30 January 2017

14 of the Biggest Royal Diamonds

The Dresden Green Diamond (NORBERT MILLAUER/AFP/Getty Images)

As January draws to a close, it's only right that we have one last major celebration of the iciest of all gemstones, the diamond. Today, we're looking at fourteen of the largest diamonds from royal collections around the world. Some are still owned by royals today, while others have ended up in other hands, but they all have one thing in common: major, major sparkle.




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14. The Stuart Diamond: With a history that begins at the English court of King William III and Queen Mary, this light blue-green, 39.75 carat diamond is one of the most important pieces in the Dutch royal collection. For a century, it's been set in a tiara (worn above by Queen Juliana), but it hasn't been seen in public in decades.


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13. The Dresden Green Diamond: Part of the Saxon crown jewels, this remarkable green diamond weighs in at 40.70 carats. It's on display today, set in a hat clasp ornament, in the New Green Vault at Dresden Castle.


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12. The Sancy Diamond: This 55.23 carat pale yellow diamond has a lengthy royal history; at various times, it was part of the crown jewel collections of Portugal, France, and England. Nancy Astor wore it in her grand diamond tiara a century ago, but today, it is on display at the Louvre Museum in Paris.


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11. The Noor-al-Ain Diamond: This pink diamond, which weighs approximately 60 carats, was originally mined in India. The "light of the eye" was captured by an 18th-century Persian king and has been in Iran ever since. Harry Winston set it in a tiara for Farah Pahlavi in 1958; that tiara is on display today at the Central Bank in Tehran.


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10. The Hope Diamond: It's generally believed that this famously "cursed" diamond is actually the French Blue, which belonged to the French royal family until it was stolen during the Reign of Terror. Originally measuring 67.125 carats, the stone was later cut down to its present size, 45.52 carats. Today, it's on display at the Smithsonian Institution's Museum of Natural History in Washington, D.C.


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9. The Archduke Joseph Diamond: This 76.02 carat diamond takes its name from its first recorded owner, Archduke Joseph August of Austria. Sold just before World War II, the diamond has been auctioned several times, and is now in a private collection.


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8. The Shah Diamond: The Russian Diamond Fund, which is housed in the Kremlin, includes this unusual diamond. Weighing 88.7 carats, the stone is engraved with the names of three of its owners in Persian. It arrived in the Russian imperial jewel collection as a goodwill offering (or bribe, depending how you look at it) in 1829.


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7. The Koh-i-Noor Diamond: Today, this diamond (whose name means "mountain of light") lives in the Tower of London, where it is set in the Queen Mother's Crown. Queen Victoria received the gem as a gift in 1849, although the terms of that offering are still controversial today. Prince Albert had the stone recut to its present weight, 105.602 carats, in 1852.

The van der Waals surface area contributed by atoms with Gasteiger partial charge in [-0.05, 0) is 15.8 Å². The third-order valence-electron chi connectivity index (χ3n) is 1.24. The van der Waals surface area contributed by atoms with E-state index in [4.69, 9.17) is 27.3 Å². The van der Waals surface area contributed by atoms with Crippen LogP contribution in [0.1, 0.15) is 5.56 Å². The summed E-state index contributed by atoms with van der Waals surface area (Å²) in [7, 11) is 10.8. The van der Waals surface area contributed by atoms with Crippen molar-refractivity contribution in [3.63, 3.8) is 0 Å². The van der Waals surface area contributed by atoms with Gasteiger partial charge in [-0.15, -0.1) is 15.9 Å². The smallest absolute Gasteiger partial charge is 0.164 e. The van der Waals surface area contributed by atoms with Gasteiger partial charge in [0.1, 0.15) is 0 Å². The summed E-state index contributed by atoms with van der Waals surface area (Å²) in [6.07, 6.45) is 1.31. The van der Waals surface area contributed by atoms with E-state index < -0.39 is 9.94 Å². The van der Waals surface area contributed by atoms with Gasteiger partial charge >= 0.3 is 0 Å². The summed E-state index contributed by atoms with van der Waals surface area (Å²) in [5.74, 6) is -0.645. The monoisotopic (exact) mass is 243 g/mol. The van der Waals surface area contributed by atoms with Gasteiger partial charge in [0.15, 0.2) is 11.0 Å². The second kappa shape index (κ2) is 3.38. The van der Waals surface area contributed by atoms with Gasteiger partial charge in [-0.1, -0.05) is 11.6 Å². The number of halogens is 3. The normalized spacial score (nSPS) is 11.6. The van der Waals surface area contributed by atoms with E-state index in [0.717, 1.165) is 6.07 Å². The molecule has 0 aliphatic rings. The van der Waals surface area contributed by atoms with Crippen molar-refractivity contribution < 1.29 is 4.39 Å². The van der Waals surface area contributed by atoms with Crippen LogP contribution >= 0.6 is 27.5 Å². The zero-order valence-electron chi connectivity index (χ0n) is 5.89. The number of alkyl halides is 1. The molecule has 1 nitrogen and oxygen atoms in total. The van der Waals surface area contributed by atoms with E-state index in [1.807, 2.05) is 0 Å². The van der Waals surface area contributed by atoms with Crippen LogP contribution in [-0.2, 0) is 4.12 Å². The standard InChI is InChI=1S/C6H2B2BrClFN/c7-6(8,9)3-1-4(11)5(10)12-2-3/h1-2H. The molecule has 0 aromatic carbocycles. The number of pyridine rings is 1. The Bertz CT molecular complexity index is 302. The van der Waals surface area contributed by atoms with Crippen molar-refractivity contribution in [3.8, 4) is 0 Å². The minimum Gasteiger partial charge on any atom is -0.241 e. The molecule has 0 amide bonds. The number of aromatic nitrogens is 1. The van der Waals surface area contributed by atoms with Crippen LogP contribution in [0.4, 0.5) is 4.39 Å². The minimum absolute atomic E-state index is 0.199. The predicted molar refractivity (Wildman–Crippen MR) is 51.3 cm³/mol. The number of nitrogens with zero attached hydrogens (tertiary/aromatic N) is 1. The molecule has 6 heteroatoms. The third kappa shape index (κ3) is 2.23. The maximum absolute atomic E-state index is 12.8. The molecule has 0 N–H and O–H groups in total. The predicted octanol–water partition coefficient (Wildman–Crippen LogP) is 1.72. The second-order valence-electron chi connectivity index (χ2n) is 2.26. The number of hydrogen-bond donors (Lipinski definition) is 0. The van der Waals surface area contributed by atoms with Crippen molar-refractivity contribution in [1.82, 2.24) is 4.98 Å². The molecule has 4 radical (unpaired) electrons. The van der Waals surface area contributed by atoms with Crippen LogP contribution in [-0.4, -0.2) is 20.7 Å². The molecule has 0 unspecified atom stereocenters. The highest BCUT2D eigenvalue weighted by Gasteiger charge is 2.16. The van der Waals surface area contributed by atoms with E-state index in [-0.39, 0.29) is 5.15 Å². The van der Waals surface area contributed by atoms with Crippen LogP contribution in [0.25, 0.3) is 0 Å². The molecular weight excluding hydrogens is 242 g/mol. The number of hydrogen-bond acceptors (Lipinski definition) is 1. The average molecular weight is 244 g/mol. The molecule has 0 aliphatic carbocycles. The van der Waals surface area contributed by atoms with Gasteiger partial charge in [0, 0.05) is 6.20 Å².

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6. The Regent Diamond: An English merchant, Thomas Pitt, sold this diamond, which was mined in India, to Philippe, Duke of Orleans (then the French Regent) in 1717. The 140.64 carat diamond was worn by various French kings -- and Napoleon Bonaparte, too -- and eventually set in a tiara for Empress Eugenie. Today, it is on display in the Louvre Museum in Paris.


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5. The Darya-i-Noor Diamond: Another gem from the crown jewel collection of Iran, this pink diamond (whose name means "sea of light") weighs about 182 carats. It's on display today at the Central Bank in Tehran.


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4. The Orloff Diamond: The Russian Diamond Fund also includes this incredible 189.62 carat diamond. It was presented to Catherine the Great by one of her lovers, Count Grigory Orloff. She had a scepter constructed specifically for the diamond in 1784.


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3. The Cullinan II Diamond: One of nine major diamonds cut from the gargantuan Cullinan Diamond, the Cullinan II weighs 317.4 carats. Also called the Second Star of Africa, the diamond is part of the British crown jewels. You can see it at the Tower of London in the Imperial State Crown, where it's set just below the Black Prince's Ruby.


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2. The Cullinan I Diamond: The largest of the diamonds sourced from the Cullinan, this stone measures 530.2 carats. It's the largest clear cut diamond in the world. Also called the Great Star of Africa, the diamond is set in the Sovereign's Sceptre with Cross, which resides at the Tower of London with the rest of the British crown jewels.


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1. The Golden Jubilee Diamond: The largest cut diamond in the world, this yellow-brown stone clocks in at 545.67 carats. It was offered to the late King Bhumibol Adulyadej of Thailand as a Golden Jubilee gift, and it's still a part of the Thai crown jewel collection today.